Writer Amy Chase responded to this call and crafted a story that is layered, enthralling, and yes, frightening. WELCOME TO RIVERDALE leans into the notion of corruption in a supposed idealized place and calls it out point blank: it begs its protagonist and, by extension, its readers, to dig deeper and to look beyond the surface. Is it possible for things to always be good all the time? If everyone is begging you to be your best even when you’re not up to it, if you’re forced to smile and never question anything you find problematic, are you truly living in a utopia, or are you living in a construct of which you need to bend and change yourself to fit within? WELCOME TO RIVERDALE relies heavily on the notion of illusions and constructs, but at its core it’s also about one of the most terrifying notions of all: toxic positivity.
Where one of our titles is heavily nuanced and very literary in its nature, we truly believe that horror is for everyone. As such, Archie Horror’s second offering for the Month of Mayhem is FEAR THE FUNHOUSE PRESENTS: TOYBOX OF TERROR. In 2022’s inaugural Month of Mayhem event, we released a Goosebumps-esque middle-grade comic titled FEAR THE FUNHOUSE; that anthology title focused on young versions of Archie and his friends telling spooky campfire stories and recounting creepy urban legends. It was an ode to the kid-friendly horror that helped shape me into the horror fan and Halloween lover I am today: TV and book series like Are You Afraid of the Dark? and Scary Stories to Tell in the Dark.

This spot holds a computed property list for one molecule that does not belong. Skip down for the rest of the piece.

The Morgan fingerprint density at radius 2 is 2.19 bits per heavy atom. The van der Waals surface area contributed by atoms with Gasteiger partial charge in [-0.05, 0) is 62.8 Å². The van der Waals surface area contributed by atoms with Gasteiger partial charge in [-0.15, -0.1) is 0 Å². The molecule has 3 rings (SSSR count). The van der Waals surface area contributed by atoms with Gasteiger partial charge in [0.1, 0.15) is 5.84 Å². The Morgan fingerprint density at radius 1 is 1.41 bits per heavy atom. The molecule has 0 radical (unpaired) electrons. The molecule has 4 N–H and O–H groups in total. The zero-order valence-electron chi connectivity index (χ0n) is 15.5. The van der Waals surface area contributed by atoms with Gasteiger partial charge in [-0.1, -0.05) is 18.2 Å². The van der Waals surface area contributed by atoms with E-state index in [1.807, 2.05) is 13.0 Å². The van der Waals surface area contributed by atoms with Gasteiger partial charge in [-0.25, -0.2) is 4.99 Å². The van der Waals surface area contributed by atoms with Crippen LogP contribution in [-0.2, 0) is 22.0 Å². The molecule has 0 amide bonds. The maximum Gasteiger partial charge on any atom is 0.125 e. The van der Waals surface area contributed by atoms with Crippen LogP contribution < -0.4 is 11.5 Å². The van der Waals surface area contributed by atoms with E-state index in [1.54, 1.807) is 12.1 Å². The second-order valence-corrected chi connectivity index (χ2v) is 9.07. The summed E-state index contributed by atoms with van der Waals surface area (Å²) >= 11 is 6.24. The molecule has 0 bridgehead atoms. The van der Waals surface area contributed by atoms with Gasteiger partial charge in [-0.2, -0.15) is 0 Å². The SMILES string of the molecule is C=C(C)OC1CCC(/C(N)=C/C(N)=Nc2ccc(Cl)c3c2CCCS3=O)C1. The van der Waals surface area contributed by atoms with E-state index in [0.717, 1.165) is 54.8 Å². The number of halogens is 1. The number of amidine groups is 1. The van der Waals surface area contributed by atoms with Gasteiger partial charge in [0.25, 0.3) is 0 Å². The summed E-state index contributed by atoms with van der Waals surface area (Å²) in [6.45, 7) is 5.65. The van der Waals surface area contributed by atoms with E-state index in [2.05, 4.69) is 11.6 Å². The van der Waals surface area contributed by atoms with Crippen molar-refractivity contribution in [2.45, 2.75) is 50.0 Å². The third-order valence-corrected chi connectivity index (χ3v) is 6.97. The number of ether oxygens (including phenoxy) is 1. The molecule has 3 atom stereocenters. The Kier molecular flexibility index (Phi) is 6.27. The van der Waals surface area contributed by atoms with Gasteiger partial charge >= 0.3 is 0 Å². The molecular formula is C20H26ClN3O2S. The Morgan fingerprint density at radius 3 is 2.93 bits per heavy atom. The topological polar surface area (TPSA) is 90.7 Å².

This year, we wanted to return to that world and create another horror title that’s accessible to fans of all ages (that includes adults, too!). But what could the hook be? Are young Archie and friends back for more ghost stories? What other urban legends could we reference or maybe even create? Or should we go in another direction altogether?
Well, the theme became pretty clear once I received my third consecutive pitch for an Archie story in the style of M3GAN; toy and doll-based horror was the way to go.
The success of M3GAN and the critical acclaim for the Chucky series is undeniable. Perhaps it had been a blind spot for me for a good reason: Child’s Play and the Chucky doll absolutely terrified me as a child, and it’s something I’ve spent the better part of my life trying to avoid. But the time has come to confront my fears head-on, and I’m lucky to have worked with a few amazing teams to do so. Writer and comic shop owner Timmy Heague makes his comic writing debut, along with artist Ryan Caskey (also known as The Spooky King, and rightfully so), on a story that is as heart-wrenching as it is horrifying, centered on a lesser-known (and a personal favorite) Little Archie character, Evelyn Evernever. Evelyn was often known for touting around a small lookalike doll called Minerva, so who better to include in a series of stories about creepy dolls? The story pays homage to the classic Little Archie tales of yore, while also creating something totally new and sinister.
We then have our proper M3GAN tribute in a short story titled “CH3RYL,” by writer Danielle Paige and artist Tango. What this story lacks in viral dance trends it makes up for in complicated cheer formations. It’s the perfect mix of sugar and spice for a tale that’s both creepy and campy, in the absolute best of ways.